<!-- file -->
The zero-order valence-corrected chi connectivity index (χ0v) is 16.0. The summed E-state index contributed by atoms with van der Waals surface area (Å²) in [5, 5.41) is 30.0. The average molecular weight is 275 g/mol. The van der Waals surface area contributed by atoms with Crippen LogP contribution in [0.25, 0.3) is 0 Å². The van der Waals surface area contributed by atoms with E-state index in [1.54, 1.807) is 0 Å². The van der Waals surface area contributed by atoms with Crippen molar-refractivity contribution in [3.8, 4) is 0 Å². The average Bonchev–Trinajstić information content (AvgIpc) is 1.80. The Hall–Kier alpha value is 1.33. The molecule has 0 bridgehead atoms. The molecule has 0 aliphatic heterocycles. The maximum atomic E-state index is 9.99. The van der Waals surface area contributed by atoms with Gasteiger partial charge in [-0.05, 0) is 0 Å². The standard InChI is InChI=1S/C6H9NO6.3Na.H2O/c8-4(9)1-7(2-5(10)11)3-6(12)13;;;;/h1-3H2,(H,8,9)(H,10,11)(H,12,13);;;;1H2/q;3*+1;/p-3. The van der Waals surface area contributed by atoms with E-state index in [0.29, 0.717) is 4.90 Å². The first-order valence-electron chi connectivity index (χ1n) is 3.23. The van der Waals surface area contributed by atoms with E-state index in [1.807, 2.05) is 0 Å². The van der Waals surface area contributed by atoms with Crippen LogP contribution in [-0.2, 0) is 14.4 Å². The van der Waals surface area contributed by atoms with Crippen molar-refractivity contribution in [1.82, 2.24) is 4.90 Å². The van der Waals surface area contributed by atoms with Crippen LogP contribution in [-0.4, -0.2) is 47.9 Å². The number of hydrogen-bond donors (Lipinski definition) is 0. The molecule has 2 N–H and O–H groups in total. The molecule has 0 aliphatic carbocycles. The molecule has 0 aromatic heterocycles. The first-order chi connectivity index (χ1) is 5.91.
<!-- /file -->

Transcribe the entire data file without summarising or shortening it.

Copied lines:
The zero-order valence-corrected chi connectivity index (χ0v) is 16.0. The summed E-state index contributed by atoms with van der Waals surface area (Å²) in [5, 5.41) is 30.0. The average molecular weight is 275 g/mol. The van der Waals surface area contributed by atoms with Crippen LogP contribution in [0.25, 0.3) is 0 Å². The van der Waals surface area contributed by atoms with E-state index in [1.54, 1.807) is 0 Å². The van der Waals surface area contributed by atoms with Crippen molar-refractivity contribution in [3.8, 4) is 0 Å². The average Bonchev–Trinajstić information content (AvgIpc) is 1.80. The Hall–Kier alpha value is 1.33. The molecule has 0 bridgehead atoms. The molecule has 0 aliphatic heterocycles. The maximum atomic E-state index is 9.99. The van der Waals surface area contributed by atoms with Gasteiger partial charge in [-0.05, 0) is 0 Å². The standard InChI is InChI=1S/C6H9NO6.3Na.H2O/c8-4(9)1-7(2-5(10)11)3-6(12)13;;;;/h1-3H2,(H,8,9)(H,10,11)(H,12,13);;;;1H2/q;3*+1;/p-3. The van der Waals surface area contributed by atoms with E-state index in [0.29, 0.717) is 4.90 Å². The first-order valence-electron chi connectivity index (χ1n) is 3.23. The van der Waals surface area contributed by atoms with E-state index in [1.807, 2.05) is 0 Å². The van der Waals surface area contributed by atoms with Crippen LogP contribution in [-0.2, 0) is 14.4 Å². The van der Waals surface area contributed by atoms with Crippen molar-refractivity contribution in [1.82, 2.24) is 4.90 Å². The van der Waals surface area contributed by atoms with Crippen LogP contribution in [-0.4, -0.2) is 47.9 Å². The number of hydrogen-bond donors (Lipinski definition) is 0. The molecule has 2 N–H and O–H groups in total. The molecule has 0 aliphatic carbocycles. The molecule has 0 aromatic heterocycles. The first-order chi connectivity index (χ1) is 5.91.